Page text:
Taal volcano eruption, the COVID-19 pandemic, and the unexpected floods brought about by typhoons – these are the disasters that ravaged the country in 2020. Lives and livelihood were lost.
In March 2020, when the lockdown was implemented in response to the spread of COVID-19, school and work were suspended. Jobs were shifted to a work-from-home setup.
But not all work had this option, nor did everyone have the privilege and equipment. Locked in their homes, many poor families were out of job and income.
On top of it all, government aid took months to be rolled out. (READ: What went wrong in 2020 COVID-19 ‘ayuda,’ lessons learned for 2021)
Many saw this growing problem of hunger for food and government aid. Numerous nongovernmental youth organizations stepped up to call and collect donations to be distributed to affected families.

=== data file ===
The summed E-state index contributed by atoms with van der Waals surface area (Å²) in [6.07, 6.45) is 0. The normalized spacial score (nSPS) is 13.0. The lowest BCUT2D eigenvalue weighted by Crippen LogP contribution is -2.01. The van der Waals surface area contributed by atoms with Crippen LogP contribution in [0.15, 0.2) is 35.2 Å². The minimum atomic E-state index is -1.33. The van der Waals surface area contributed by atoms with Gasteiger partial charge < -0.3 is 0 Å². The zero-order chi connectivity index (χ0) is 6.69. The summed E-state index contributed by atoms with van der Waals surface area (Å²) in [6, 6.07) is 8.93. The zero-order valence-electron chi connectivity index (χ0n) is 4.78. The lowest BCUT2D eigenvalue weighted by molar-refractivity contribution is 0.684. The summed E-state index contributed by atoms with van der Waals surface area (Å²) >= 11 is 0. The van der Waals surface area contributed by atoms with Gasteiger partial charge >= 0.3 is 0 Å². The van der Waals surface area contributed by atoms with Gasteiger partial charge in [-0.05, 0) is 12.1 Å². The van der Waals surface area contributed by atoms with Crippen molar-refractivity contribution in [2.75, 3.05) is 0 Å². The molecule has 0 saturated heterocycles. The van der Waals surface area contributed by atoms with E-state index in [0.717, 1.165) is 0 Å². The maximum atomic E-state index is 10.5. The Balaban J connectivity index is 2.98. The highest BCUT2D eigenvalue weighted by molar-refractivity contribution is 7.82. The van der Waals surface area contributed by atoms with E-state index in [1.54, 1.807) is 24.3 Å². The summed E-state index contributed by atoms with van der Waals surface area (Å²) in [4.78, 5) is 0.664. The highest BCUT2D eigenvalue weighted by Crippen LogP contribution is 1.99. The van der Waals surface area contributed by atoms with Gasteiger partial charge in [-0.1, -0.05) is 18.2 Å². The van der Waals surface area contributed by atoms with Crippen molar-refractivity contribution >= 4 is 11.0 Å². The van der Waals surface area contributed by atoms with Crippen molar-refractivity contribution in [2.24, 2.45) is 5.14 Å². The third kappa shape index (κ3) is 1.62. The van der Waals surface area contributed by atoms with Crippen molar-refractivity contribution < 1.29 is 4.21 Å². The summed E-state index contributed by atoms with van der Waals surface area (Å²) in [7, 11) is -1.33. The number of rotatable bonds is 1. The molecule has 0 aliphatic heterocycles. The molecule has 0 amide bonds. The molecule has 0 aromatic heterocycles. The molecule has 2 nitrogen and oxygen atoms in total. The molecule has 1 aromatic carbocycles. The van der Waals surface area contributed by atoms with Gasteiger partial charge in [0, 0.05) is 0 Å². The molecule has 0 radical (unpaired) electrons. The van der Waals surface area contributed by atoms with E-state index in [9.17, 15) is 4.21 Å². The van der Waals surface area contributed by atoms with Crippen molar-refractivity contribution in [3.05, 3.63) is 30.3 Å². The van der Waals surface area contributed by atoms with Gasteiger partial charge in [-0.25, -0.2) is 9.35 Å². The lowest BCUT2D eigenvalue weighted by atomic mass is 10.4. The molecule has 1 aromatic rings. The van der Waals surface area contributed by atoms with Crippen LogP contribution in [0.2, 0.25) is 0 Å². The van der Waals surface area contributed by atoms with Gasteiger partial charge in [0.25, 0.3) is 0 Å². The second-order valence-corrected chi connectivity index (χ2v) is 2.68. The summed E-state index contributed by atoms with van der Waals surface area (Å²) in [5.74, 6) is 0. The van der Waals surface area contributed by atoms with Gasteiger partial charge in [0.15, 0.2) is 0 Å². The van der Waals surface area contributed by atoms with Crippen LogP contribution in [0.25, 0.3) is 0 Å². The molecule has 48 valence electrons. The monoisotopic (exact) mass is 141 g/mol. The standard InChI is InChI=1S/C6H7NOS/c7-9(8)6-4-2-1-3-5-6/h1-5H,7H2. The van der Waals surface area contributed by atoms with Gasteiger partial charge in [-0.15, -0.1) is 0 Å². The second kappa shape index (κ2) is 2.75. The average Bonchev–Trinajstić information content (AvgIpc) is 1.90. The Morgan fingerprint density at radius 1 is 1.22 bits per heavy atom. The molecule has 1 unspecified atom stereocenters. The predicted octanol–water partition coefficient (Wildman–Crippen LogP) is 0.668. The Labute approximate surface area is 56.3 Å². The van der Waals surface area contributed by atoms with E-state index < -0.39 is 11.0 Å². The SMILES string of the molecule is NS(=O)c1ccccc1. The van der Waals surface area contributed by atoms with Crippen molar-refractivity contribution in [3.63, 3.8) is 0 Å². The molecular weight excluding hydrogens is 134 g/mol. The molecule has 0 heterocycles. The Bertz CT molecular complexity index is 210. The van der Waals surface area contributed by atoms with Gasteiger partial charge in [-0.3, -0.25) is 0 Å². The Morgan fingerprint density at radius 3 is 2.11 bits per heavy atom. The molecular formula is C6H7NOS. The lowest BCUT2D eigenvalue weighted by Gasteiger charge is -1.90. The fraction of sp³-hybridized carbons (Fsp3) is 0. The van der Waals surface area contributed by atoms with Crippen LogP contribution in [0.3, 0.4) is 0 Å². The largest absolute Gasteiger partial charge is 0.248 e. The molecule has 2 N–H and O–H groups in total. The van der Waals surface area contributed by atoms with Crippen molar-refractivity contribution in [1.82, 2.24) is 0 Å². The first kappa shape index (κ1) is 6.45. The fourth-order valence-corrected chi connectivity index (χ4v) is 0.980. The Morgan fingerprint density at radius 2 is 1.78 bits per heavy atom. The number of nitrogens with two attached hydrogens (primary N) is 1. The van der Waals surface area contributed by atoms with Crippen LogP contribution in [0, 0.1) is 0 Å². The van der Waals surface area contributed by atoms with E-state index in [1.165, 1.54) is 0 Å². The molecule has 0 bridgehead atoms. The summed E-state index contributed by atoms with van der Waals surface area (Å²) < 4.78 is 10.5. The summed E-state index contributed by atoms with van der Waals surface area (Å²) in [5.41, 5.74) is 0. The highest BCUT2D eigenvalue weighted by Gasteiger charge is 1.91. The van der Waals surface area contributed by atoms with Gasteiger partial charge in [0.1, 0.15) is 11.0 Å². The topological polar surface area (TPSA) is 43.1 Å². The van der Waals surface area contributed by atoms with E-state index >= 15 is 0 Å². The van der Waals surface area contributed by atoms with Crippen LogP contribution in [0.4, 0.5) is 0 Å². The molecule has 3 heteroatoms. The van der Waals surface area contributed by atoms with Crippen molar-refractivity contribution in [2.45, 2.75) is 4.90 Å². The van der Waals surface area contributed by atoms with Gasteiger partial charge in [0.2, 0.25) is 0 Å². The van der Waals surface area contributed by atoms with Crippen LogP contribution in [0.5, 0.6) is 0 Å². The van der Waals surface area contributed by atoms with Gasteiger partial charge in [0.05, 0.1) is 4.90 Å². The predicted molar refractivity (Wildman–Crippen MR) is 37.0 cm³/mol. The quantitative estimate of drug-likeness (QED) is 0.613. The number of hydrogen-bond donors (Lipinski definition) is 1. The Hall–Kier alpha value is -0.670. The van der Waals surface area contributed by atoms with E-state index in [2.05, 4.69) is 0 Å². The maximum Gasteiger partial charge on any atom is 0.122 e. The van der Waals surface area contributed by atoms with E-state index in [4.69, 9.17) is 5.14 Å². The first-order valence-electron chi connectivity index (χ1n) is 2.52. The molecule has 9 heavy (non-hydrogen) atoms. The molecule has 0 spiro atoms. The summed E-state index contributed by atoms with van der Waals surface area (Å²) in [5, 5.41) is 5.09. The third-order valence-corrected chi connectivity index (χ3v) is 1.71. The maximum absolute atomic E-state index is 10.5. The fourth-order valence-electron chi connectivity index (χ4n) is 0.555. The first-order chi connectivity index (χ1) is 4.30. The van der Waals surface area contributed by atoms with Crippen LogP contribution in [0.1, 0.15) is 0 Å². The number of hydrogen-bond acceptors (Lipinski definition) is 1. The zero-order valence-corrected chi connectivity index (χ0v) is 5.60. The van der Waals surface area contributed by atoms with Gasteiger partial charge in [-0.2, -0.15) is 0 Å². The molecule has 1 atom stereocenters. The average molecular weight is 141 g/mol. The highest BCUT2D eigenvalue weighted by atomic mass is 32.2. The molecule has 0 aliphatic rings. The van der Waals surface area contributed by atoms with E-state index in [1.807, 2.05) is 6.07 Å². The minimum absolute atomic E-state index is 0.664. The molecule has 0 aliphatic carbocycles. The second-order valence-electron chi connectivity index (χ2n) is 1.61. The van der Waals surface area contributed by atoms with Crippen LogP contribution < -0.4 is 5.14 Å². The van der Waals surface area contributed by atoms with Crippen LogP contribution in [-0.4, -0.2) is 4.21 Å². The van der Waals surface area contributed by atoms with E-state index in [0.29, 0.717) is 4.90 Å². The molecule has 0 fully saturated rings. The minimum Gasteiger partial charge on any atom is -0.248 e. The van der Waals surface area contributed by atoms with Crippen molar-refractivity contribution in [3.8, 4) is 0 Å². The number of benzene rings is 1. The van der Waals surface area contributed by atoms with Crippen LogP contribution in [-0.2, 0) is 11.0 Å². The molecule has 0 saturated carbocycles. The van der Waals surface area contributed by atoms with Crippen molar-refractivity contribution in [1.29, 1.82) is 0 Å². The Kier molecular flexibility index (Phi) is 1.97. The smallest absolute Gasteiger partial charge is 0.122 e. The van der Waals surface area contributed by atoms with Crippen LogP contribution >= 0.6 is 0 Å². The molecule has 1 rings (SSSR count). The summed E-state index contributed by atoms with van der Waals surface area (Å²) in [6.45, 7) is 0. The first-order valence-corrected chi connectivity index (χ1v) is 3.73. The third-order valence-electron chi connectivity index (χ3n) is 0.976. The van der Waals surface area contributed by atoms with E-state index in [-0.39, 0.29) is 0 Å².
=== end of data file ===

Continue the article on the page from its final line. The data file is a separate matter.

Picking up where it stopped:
Twenty-two-year-old Chesca Persia is one of the youth who were frustrated. “Nagalit ako (I got mad) when I was reading the news, when I was browsing through social media, because the [the lockdown] would entail work suspension,” she said. Fueled by this anger, Chesca founded Zero Hunger PH, which aimed to feed 10,000 families all over Luzon – a goal it achieved and even surpassed.
More than a year later, it is not surprising that many Filipinos are heeding the call to ease the effects of the pandemic.
This video features stories of young volunteers and their organizations who have proven that even in the face of seemingly insurmountable odds, anyone can become a hero and make a difference. – Rappler.com
This video is co-produced by Rappler interns Maurice Arcilla, Mary Joyce Custodio, Jemina Garcia, Guia Marie Gutierrez, and Dennie Leo Logan.